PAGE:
Premium Comparison of experimental and modeling results for cure induced curvature of a carbon fiber laminatePremium
Jack David A.
The use of carbon fiber laminated structures has steadily grown in industrial use during recent decades where the part performance is a function of both the manufacturing process and the underlying constitutive materials. This work presents an approach to predict the part geometry and internal stress state from experimentally characterized constitutive properties due to the manufacturing cure cycle. Our predicted results for the internal stress state are in agreement with that of previous published works, and the predicted part deformations agree with the experimental results for both of the fiber packing densities investigated. The uniqueness of this work is in the aspect of using basic micromechanical models to determine the dependence of the lamina behavior on the structural and thermal constitutive properties of an individual fiber and the surrounding polymer matrix. A full three‐dimensional (3D) FEA model is constructed with spatially varying properties obtained from the predicted lamina properties. The study models the cooling aspect of part fabrication after cure has been completed and the furnace temperature has dropped below the polymer's glass transition temperature. A discussion is provided at the end for the limitations of the approach and also where additional work would be needed to extend this approach to a physical system that does not follow the epoxy system investigated. POLYM. COMPOS., 38:2488–2500, 2017. © 2015 Society of Plastics Engineers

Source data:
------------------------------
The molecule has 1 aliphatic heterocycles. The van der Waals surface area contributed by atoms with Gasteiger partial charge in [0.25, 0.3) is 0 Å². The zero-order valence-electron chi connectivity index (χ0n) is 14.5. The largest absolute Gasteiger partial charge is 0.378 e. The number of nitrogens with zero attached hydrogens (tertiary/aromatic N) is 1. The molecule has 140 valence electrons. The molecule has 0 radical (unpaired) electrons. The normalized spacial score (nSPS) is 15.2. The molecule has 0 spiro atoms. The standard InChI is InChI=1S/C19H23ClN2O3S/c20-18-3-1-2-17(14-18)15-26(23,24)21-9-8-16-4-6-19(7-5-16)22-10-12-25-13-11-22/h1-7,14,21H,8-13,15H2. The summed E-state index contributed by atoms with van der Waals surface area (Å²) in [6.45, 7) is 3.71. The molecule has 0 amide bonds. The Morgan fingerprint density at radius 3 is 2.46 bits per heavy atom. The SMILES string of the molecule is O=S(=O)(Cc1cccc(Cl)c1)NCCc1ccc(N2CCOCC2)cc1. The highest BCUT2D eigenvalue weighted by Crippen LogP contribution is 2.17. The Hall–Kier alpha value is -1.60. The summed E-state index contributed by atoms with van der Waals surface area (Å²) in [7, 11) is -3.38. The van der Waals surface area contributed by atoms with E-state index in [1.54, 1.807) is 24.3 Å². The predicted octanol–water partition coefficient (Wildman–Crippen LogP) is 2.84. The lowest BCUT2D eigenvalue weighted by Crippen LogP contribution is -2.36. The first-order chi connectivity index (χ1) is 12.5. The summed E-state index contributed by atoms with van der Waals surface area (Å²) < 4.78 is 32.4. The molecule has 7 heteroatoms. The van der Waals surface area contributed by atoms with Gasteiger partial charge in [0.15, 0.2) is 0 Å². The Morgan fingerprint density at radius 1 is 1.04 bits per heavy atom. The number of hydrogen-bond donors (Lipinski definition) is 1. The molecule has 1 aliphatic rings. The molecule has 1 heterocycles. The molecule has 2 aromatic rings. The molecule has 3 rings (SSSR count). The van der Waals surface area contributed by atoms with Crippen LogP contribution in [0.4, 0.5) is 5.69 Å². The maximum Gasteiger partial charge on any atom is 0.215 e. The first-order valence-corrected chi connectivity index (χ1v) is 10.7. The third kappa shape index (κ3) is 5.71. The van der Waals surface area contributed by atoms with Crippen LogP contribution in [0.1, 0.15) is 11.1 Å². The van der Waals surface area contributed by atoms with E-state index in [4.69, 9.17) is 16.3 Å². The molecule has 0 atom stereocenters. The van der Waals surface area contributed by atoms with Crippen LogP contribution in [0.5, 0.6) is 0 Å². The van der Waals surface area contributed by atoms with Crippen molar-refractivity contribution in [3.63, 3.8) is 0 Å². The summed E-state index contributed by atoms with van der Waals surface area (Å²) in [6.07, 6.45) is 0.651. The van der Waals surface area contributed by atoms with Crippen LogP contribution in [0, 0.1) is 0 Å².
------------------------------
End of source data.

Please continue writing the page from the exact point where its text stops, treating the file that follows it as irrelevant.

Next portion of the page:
Subject(s)composite material , composite number , constitutive equation , curvature , engineering , epoxy , fiber , finite element method , geometry , linguistics , materials science , mathematics , mechanical engineering , micromechanics , philosophy , polymer , stress (linguistics) , structural engineering , work (physics)
SCImago Journal Rank0.577
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